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COLOMBO: Sri Lanka’s planned foreign debt restructure after an unprecedented economic crisis has been delayed by “procedural issues” in negotiations with bilateral creditors including China, the International Monetary Fund said Friday.

The Washington-based lender of last resort this week gave Sri Lanka the latest tranche of a rescue package designed to help repair the island nation’s ruined finances after a 2022 government default.

President Ranil Wickremesinghe had originally promised the restructure would be finalised before the latest $336 million disbursal, but discussions with creditors have yet to yield a deal.

“There is agreement on the substance of the financial and legal terms,” IMF Sri Lanka mission chief Peter Breuer told reporters in Colombo.

“It is procedural issues that need to be resolved, and we anticipate that this will happen very soon.”

Sri Lanka defaulted on its $46 billion external debt in April 2022 after the country ran out of foreign exchange to finance even essential imports such as food, fuel and medicine.

Months of protests forced then president Gotabaya Rajapaksa to step down after being accused of mismanaging the island nation into its worst-ever economic crisis.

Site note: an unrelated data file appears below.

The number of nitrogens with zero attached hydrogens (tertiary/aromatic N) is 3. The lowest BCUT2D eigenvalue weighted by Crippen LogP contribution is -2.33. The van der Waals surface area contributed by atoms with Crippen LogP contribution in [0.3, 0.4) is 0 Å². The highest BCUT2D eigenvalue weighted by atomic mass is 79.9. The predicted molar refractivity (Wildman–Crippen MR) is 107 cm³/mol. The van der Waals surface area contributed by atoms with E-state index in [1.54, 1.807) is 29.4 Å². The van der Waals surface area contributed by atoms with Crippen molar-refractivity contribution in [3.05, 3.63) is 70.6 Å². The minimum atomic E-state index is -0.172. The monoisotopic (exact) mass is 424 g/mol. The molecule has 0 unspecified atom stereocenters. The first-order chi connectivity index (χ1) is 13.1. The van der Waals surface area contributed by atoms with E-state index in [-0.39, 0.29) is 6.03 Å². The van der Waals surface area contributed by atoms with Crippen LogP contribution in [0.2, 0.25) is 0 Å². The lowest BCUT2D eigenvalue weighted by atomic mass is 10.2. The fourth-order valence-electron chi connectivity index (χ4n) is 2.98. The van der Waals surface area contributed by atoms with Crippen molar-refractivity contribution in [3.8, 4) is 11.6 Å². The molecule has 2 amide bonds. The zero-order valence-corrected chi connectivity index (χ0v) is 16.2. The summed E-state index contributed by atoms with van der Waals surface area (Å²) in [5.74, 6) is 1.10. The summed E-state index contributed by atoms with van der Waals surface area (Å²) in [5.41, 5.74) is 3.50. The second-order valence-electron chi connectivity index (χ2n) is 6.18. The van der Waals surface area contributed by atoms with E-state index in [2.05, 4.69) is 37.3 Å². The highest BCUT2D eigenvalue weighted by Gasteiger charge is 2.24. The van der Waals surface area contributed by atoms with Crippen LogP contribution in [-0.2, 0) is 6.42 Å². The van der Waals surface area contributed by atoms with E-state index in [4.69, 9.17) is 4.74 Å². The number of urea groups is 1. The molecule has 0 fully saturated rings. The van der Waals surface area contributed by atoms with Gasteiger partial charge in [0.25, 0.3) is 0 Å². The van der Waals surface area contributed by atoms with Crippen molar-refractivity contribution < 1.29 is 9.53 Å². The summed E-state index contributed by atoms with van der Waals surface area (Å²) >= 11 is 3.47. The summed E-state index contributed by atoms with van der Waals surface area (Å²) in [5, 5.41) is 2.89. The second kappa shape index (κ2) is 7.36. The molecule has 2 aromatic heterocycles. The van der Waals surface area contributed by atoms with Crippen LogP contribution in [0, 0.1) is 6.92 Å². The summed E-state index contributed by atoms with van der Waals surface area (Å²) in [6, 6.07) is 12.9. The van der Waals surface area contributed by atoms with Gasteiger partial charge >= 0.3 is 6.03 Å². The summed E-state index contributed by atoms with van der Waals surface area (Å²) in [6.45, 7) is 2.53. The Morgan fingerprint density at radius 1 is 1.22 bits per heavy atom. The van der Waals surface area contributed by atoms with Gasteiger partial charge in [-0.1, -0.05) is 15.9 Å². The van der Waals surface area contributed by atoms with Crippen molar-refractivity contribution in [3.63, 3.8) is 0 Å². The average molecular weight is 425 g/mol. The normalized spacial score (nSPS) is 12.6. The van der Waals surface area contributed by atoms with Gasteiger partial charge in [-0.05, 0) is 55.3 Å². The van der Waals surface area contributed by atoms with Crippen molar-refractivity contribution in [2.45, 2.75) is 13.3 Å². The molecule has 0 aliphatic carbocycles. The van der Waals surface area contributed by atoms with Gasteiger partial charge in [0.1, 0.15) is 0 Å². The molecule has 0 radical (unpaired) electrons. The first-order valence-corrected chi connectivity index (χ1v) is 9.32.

His successor Wickremesinghe has since hiked taxes and drastically cut consumer subsidies in an effort to repair the government’s balance sheet.

IMF approves second review of Sri Lanka’s $2.9bn bailout, warns of economic risks

Sri Lanka is due to hold a presidential election later this year and opposition parties have vowed to renegotiate the terms of the $2.9 billion IMF bailout loan.

Breuer said the IMF was willing to listen to alternative proposals from rival political parties but said it was necessary to stick with the benchmarks set in the bailout deal.

“Sri Lanka has made good progress in terms of getting the recovery going, but the country really isn’t out of the woods yet,” he said.

“We are willing to listen to different views how these program objectives can be reached. These need to be realistic and achievable within the timeframe of the programme.”

China is Sri Lanka’s largest single bilateral lender and holds around 10 percent of the island’s total foreign debt.

Beijing had agreed “in principle” to restructure its share of Sri Lanka’s debt in December, but neither side gave further details of the agreement and have yet to strike a formal deal.

Sri Lanka’s annual debt servicing is officially estimated at $6 billion with external debt, including government guaranteed borrowings, at $41.5 billion at the end of 2023, according to treasury data.

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